Jackson, P.J.B. and Shadle, C.H.
Uses of the pitch-scaled harmonic filter in speech processing.
Proceedings of the Institute of Acoustics, Workshop on Innovation in Speech Processing 2001
Institute of Acoustics, .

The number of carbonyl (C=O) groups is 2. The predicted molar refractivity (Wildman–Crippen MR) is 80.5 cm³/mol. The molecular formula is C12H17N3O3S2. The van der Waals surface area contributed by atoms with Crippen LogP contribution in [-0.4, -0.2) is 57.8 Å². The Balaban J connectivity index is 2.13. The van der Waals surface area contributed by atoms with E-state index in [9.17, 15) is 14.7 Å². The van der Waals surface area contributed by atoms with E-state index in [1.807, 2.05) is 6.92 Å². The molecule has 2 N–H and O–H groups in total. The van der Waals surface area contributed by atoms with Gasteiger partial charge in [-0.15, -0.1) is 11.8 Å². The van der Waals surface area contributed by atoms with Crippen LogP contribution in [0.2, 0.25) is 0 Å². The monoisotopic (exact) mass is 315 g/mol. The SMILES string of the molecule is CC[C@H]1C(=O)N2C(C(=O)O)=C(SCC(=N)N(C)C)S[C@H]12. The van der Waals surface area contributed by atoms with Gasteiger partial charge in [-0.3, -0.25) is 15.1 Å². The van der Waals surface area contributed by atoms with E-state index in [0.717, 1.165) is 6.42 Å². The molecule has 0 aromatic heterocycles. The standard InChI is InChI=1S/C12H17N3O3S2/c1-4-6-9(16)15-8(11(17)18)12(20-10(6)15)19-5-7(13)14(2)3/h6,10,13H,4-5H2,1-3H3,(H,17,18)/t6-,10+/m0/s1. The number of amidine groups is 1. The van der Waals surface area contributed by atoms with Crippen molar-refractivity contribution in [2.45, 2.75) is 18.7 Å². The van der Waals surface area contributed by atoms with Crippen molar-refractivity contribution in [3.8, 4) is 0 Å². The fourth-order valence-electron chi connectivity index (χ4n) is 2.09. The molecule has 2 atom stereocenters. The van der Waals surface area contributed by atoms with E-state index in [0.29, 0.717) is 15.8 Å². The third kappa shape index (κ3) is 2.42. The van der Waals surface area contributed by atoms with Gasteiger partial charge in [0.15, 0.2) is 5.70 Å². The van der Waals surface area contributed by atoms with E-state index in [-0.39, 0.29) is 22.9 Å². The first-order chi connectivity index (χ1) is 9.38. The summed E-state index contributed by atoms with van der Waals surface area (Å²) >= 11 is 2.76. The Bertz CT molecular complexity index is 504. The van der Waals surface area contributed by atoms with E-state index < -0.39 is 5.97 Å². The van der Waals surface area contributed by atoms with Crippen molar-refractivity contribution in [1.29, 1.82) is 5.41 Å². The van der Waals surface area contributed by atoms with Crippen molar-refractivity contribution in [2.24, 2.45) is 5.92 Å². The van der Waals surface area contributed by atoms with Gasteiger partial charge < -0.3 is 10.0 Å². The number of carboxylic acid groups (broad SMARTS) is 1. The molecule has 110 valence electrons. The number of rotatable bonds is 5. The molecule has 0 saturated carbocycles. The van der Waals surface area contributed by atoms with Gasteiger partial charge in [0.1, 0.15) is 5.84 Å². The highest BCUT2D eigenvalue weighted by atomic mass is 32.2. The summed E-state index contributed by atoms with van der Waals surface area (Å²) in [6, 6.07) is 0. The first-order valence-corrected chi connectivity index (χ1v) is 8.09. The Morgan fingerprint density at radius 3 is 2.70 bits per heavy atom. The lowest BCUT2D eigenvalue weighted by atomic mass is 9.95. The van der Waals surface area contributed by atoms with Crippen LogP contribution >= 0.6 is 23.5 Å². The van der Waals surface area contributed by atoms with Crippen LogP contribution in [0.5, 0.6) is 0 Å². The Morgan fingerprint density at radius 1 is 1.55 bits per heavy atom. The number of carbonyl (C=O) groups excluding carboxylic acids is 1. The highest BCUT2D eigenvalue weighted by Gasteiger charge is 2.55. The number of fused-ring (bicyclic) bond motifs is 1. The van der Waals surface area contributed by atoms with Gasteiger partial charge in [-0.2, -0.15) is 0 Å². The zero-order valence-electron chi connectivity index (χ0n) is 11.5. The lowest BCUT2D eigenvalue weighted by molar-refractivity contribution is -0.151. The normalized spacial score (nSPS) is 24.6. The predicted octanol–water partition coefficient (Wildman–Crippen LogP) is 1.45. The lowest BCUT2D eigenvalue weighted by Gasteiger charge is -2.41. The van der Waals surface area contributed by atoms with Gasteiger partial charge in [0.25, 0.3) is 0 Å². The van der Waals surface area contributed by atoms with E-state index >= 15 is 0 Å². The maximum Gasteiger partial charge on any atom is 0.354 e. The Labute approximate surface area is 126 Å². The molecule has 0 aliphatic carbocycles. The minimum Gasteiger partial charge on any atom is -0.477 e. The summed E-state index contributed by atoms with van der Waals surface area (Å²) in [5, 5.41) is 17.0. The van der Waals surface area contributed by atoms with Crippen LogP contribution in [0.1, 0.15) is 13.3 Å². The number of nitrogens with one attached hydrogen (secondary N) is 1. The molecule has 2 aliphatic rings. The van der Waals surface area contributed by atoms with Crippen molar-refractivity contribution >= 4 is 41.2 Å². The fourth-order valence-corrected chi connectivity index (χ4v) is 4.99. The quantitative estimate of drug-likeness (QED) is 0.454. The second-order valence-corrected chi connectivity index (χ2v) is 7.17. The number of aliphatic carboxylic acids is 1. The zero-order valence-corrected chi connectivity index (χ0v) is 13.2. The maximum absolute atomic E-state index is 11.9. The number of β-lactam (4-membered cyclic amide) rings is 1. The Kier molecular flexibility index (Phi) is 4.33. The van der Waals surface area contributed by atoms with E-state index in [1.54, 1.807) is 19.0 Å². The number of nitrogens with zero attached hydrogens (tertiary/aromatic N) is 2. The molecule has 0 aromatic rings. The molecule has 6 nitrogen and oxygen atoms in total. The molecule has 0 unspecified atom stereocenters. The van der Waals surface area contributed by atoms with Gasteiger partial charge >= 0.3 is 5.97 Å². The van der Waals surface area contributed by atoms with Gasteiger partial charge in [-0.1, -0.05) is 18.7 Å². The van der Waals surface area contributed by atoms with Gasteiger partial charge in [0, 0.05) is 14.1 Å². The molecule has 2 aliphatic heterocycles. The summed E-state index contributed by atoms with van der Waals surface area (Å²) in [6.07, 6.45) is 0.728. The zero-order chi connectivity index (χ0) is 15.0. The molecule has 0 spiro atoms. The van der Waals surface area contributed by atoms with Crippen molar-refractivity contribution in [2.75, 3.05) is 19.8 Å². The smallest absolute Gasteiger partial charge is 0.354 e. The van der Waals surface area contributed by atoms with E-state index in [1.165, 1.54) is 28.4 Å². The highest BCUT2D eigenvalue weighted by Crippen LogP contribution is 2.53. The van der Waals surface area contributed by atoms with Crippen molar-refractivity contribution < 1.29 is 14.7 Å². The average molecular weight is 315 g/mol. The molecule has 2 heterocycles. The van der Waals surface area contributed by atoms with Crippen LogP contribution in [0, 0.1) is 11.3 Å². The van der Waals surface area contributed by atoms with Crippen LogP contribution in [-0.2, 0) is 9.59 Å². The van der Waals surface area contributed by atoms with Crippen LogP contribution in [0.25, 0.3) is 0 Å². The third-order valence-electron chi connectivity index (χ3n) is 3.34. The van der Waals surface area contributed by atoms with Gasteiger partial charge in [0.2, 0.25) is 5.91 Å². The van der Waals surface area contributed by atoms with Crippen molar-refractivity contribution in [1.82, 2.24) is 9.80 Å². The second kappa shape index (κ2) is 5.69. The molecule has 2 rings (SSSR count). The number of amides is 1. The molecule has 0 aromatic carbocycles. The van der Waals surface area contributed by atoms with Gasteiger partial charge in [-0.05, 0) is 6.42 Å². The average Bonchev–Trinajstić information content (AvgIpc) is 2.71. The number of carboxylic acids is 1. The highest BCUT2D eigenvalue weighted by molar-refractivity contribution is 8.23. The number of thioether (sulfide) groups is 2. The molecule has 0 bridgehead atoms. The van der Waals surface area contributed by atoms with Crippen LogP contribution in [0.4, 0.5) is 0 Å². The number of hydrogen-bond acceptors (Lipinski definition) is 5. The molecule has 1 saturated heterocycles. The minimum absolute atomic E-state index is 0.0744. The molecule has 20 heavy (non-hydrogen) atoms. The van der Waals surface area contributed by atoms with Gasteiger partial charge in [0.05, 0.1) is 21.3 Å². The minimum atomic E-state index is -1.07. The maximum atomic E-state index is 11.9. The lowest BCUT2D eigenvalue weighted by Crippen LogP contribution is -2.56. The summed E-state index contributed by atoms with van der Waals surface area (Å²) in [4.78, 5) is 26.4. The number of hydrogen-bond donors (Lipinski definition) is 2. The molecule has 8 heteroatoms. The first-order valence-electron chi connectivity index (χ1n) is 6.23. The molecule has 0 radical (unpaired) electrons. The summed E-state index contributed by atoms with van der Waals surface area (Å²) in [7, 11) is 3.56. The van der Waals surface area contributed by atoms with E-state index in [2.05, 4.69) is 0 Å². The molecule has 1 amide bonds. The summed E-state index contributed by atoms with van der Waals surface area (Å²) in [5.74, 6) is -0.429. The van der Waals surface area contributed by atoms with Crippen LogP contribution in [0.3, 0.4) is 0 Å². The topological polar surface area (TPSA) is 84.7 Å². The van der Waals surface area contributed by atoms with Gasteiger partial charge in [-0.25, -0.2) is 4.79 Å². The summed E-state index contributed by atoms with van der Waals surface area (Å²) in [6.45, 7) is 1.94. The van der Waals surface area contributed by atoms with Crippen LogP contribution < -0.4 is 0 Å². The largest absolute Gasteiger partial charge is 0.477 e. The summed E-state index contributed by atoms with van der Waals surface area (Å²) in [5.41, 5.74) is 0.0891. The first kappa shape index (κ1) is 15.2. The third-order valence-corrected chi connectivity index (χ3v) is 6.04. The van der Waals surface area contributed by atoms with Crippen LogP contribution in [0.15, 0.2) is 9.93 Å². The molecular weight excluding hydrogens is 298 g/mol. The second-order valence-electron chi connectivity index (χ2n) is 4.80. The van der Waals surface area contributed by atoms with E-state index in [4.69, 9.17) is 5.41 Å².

The pitch-scaled harmonic filter (PSHF) is a technique for decomposing speech signals into their periodic and aperiodic constituents, during periods of phonation. In this paper, the use of the PSHF for speech analysis and processing tasks is described. The periodic component can be used as an estimate of the part attributable to voicing, and the aperiodic component can act as an estimate of that attributable to turbulence noise, i.e., from fricative, aspiration and plosive sources. Here we present the algorithm for separating the periodic and aperiodic components from the pitch-scaled Fourier transform of a short section of speech, and show how to derive signals suitable for time-series analysis and for spectral analysis. These components can then be processed in a manner appropriate to their source type, for instance, extracting zeros as well as poles from the aperiodic spectral envelope. A summary of tests on synthetic speech-like signals demonstrates the robustness of the PSHF's performance to perturbations from additive noise, jitter and shimmer. Examples are given of speech analysed in various ways: power spectrum, short-time power and short-time harmonics-to-noise ratio, linear prediction and mel-frequency cepstral coefficients. Besides being valuable for speech production and perception studies, the latter two analyses show potential for incorporation into speech coding and speech recognition systems. Further uses of the PSHF are revealing normally-obscured acoustic features, exploring interactions of turbulence-noise sources with voicing, and pre-processing speech to enhance subsequent operations.
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